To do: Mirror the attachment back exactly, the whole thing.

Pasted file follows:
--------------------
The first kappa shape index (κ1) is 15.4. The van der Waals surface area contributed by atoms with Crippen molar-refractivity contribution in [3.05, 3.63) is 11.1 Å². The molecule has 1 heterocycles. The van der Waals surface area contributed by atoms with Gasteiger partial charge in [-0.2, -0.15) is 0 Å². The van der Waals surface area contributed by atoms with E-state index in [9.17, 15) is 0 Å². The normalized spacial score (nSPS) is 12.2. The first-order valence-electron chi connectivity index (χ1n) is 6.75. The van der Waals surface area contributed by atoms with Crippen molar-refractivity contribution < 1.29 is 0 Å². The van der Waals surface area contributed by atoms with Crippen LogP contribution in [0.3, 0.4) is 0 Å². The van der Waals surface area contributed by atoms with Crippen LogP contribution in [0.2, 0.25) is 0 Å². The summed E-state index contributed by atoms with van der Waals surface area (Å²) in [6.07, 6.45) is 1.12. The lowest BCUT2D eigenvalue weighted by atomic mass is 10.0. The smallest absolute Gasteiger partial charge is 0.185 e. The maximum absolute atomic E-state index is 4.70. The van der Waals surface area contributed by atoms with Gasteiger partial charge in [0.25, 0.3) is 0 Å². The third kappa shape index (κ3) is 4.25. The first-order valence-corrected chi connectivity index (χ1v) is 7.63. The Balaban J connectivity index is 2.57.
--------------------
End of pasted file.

The first kappa shape index (κ1) is 15.4. The van der Waals surface area contributed by atoms with Crippen molar-refractivity contribution in [3.05, 3.63) is 11.1 Å². The molecule has 1 heterocycles. The van der Waals surface area contributed by atoms with Gasteiger partial charge in [-0.2, -0.15) is 0 Å². The van der Waals surface area contributed by atoms with E-state index in [9.17, 15) is 0 Å². The normalized spacial score (nSPS) is 12.2. The first-order valence-electron chi connectivity index (χ1n) is 6.75. The van der Waals surface area contributed by atoms with Crippen molar-refractivity contribution < 1.29 is 0 Å². The van der Waals surface area contributed by atoms with Crippen LogP contribution in [0.3, 0.4) is 0 Å². The van der Waals surface area contributed by atoms with Crippen LogP contribution in [0.2, 0.25) is 0 Å². The summed E-state index contributed by atoms with van der Waals surface area (Å²) in [6.07, 6.45) is 1.12. The lowest BCUT2D eigenvalue weighted by atomic mass is 10.0. The smallest absolute Gasteiger partial charge is 0.185 e. The maximum absolute atomic E-state index is 4.70. The van der Waals surface area contributed by atoms with Gasteiger partial charge in [0.25, 0.3) is 0 Å². The third kappa shape index (κ3) is 4.25. The first-order valence-corrected chi connectivity index (χ1v) is 7.63. The Balaban J connectivity index is 2.57.